A recent study examined 'food comas' using the fruit fly Drosophila melanogaster and explained some of the causes behind this phenomenon. They created a system that can measure both the sleep and feeding behaviors of individual fruit flies and discovered that, in much the same way as humans, the animals sleep for longer periods following larger meals. Further studies also revealed that certain types of food can promote post-meal sleep.
To better understand this relationship, a team created the Activity Recording CAFE (ARC), the first system for flies that enables visual tracking of food consumption and animal motion. Recordings of fruit flies' behavior from this system reveal that, after eating a meal, the animals sleep more before returning to a normal state of wakefulness. The sleep period generally lasts around 20 to 40 minutes, with flies that eat larger portions generally sleeping more.
Large, salty, or protein-rich meals induce post-meal sleep in fruit flies. Credit: Keith Murphy
"In Drosophila, there is a well-documented interaction between sleep and metabolism, whereby flies suppress sleep or increase their activity when starved," says senior author William Ja, PhD, Associate Professor in the Department of Metabolism and Aging at Scripps Florida. "However, the acute effects of food consumption on sleep have not yet been tested, largely because there was no system available to do so."
To determine if individual nutrients could modulate post-meal sleep, the team gave the flies food consisting of protein, salt or sugar. They found that only protein and salt were effectors of post-meal sleep, suggesting that this form of sleep can indeed be regulated by specific food types.
"We next sought to identify a neuronal mechanism by which feeding drives post-meal sleep," explains first author Keith Murphy. "By using genetic tools to turn neurons on and off in the fly brain, we were surprised to find a number of circuits that play a role in controlling this behavior."
A previous study has shown that leucokinin (Lk) neurons are involved in meal-size regulation, indicating that this system acts rapidly during feeding to signal a behavioral shift. Building on this work, the authors of the current study demonstrate that the Lk system plays a role in post-meal sleep.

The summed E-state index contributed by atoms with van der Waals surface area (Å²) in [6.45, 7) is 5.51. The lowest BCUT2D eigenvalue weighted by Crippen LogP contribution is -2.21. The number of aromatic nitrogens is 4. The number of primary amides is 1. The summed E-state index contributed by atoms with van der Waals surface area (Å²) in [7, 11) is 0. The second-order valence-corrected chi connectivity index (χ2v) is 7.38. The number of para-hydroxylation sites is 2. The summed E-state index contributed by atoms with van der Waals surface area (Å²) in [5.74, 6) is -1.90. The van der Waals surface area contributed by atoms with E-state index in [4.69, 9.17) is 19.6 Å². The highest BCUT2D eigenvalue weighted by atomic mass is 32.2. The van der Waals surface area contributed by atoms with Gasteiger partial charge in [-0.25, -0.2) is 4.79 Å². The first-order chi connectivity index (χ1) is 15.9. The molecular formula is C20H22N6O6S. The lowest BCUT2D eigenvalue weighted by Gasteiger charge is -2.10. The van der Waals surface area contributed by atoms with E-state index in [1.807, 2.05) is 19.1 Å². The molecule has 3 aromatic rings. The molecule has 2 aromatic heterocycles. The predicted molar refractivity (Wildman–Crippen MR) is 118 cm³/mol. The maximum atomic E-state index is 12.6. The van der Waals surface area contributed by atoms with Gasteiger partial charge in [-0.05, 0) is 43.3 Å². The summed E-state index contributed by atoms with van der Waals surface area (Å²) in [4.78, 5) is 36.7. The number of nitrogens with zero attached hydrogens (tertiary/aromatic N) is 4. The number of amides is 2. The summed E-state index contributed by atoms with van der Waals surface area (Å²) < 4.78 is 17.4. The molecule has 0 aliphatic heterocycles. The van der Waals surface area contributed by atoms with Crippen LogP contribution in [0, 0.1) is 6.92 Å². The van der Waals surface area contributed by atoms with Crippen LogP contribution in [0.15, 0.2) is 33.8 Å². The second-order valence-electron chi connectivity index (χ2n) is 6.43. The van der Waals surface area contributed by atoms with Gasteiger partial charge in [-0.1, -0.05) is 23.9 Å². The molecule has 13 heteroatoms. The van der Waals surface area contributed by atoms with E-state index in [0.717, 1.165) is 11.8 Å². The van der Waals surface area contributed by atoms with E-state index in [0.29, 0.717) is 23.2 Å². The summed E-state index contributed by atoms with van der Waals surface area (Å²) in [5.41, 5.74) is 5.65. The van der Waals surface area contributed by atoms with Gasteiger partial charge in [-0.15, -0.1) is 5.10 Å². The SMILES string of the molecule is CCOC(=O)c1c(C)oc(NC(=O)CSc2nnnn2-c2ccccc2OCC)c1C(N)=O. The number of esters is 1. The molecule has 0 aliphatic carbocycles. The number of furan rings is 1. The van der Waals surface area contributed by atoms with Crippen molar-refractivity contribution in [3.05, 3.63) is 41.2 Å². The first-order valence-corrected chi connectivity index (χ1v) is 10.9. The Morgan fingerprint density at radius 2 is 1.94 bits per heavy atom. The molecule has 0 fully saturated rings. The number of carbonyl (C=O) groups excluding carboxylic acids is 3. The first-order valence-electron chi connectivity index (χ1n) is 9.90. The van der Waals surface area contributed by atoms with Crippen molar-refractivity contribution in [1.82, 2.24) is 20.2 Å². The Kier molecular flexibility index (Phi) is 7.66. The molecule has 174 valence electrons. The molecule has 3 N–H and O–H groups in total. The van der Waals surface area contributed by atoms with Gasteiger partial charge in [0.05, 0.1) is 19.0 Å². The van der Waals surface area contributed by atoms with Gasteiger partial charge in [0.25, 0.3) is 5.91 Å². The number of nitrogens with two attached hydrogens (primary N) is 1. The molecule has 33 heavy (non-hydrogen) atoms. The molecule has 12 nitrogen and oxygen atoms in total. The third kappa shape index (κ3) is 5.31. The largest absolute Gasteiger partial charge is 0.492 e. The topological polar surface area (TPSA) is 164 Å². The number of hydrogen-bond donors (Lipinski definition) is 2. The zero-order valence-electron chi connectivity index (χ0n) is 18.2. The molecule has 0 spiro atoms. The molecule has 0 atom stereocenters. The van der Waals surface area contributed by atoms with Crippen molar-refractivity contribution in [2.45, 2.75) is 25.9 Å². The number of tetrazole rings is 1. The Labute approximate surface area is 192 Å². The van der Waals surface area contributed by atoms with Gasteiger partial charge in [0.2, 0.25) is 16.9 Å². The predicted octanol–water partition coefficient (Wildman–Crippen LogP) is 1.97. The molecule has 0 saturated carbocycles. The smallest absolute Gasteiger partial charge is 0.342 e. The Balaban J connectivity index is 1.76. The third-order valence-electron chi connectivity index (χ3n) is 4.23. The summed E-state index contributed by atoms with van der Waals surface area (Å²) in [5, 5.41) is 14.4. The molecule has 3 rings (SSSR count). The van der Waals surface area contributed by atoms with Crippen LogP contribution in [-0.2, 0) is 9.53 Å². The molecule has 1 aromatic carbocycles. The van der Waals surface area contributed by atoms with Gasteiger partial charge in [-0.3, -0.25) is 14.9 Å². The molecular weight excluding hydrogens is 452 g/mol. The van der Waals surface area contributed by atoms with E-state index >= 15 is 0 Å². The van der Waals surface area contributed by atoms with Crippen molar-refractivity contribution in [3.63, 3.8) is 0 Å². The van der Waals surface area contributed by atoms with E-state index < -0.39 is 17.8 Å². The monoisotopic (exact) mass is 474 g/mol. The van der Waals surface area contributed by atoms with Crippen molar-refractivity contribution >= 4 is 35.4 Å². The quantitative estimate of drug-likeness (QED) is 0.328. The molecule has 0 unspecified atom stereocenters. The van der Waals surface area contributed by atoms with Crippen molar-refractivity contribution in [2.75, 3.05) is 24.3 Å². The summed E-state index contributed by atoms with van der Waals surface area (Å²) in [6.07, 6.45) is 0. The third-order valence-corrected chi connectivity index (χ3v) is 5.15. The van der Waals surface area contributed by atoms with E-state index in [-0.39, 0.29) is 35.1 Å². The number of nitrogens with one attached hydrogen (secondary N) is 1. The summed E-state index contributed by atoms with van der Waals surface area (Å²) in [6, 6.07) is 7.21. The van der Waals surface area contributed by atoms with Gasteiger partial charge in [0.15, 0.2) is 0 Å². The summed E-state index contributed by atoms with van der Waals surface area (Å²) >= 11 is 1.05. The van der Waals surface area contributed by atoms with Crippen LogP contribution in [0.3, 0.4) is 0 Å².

"A subset of leucokinin receptor (Lkr) neurons was necessary to initiate post-meal sleep in the presence of protein specifically," Murphy says. "While we expected that flies defective in protein sensing would experience post-meal sleep in a similar way to those fed only sucrose, we found instead that they had a waking response. Our analysis suggests that ingested protein promotes both sleep and wakefulness, and that the wakefulness is counterbalanced by Lkr neuronal activity."
They also found that other brain circuits are sensitive to the fruit fly's internal clock, reducing post-meal sleepiness only around dusk. Taking these results together, the team concludes that post-meal sleepiness can be regulated in a number of different ways in flies and humans alike.
"The ARC provides a starting point for future studies aimed at uncovering the exact genes and circuits that enable meal size, protein and salt to drive sleep," Ja adds. "As sleep is a vulnerable state for animals in nature, it will be interesting to discover why post-meal naps are necessary."
Citation: Keith R Murphy, Sonali A Deshpande, Maria E Yurgel, James P Quinn, Jennifer L Weissbach, Alex C Keene, Ken Dawson-Scully, Robert Huber, Seth M Tomchik, William W Ja, 'Postprandial sleep mechanics in Drosophila', eLife 2016;5:e19334 DOI: 10.7554/eLife.19334
- Why We Get Tired When We Stay Up Too Late
- Dieters Feel Fuller With A High Protein Breakfast- Study
- Synaptic Homeostasis- 'Spring Training' For The Brain
- First Reported Head-to-Head Study Showed BYETTA(R) (exenatide) Injection Provided Greater Reduction In Post-Meal Glucose Levels
- Eat More Protein For Breakfast, Have Fewer Diabetic Blood Sugar Spikes